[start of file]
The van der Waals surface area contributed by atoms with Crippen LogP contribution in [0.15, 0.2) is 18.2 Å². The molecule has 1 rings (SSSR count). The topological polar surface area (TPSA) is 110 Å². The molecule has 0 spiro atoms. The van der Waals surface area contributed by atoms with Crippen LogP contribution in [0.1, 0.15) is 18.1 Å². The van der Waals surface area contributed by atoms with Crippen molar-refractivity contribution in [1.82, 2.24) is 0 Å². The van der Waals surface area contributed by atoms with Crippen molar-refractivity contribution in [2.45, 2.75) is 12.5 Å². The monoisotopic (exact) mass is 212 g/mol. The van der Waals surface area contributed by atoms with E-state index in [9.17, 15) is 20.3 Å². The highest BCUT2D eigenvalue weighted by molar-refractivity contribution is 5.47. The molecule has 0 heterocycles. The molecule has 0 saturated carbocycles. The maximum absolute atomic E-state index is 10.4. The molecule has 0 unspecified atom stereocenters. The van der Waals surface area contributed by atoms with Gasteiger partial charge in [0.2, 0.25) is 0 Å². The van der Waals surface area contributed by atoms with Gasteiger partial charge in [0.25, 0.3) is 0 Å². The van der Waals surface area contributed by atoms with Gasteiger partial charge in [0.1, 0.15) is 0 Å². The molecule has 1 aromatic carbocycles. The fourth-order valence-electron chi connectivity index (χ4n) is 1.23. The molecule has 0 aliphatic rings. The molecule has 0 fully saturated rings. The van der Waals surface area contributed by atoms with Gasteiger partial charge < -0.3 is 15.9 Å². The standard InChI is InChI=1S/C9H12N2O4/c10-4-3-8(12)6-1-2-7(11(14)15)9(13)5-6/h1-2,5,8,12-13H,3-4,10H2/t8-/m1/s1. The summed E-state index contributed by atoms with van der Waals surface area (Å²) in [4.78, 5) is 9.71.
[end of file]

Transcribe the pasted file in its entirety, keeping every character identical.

The van der Waals surface area contributed by atoms with Crippen LogP contribution in [0.15, 0.2) is 18.2 Å². The molecule has 1 rings (SSSR count). The topological polar surface area (TPSA) is 110 Å². The molecule has 0 spiro atoms. The van der Waals surface area contributed by atoms with Crippen LogP contribution in [0.1, 0.15) is 18.1 Å². The van der Waals surface area contributed by atoms with Crippen molar-refractivity contribution in [1.82, 2.24) is 0 Å². The van der Waals surface area contributed by atoms with Crippen molar-refractivity contribution in [2.45, 2.75) is 12.5 Å². The monoisotopic (exact) mass is 212 g/mol. The van der Waals surface area contributed by atoms with E-state index in [9.17, 15) is 20.3 Å². The highest BCUT2D eigenvalue weighted by molar-refractivity contribution is 5.47. The molecule has 0 heterocycles. The molecule has 0 saturated carbocycles. The maximum absolute atomic E-state index is 10.4. The molecule has 0 unspecified atom stereocenters. The van der Waals surface area contributed by atoms with Gasteiger partial charge in [0.2, 0.25) is 0 Å². The van der Waals surface area contributed by atoms with Gasteiger partial charge in [0.25, 0.3) is 0 Å². The van der Waals surface area contributed by atoms with Gasteiger partial charge in [0.1, 0.15) is 0 Å². The molecule has 1 aromatic carbocycles. The fourth-order valence-electron chi connectivity index (χ4n) is 1.23. The molecule has 0 aliphatic rings. The molecule has 0 fully saturated rings. The van der Waals surface area contributed by atoms with Gasteiger partial charge < -0.3 is 15.9 Å². The standard InChI is InChI=1S/C9H12N2O4/c10-4-3-8(12)6-1-2-7(11(14)15)9(13)5-6/h1-2,5,8,12-13H,3-4,10H2/t8-/m1/s1. The summed E-state index contributed by atoms with van der Waals surface area (Å²) in [4.78, 5) is 9.71.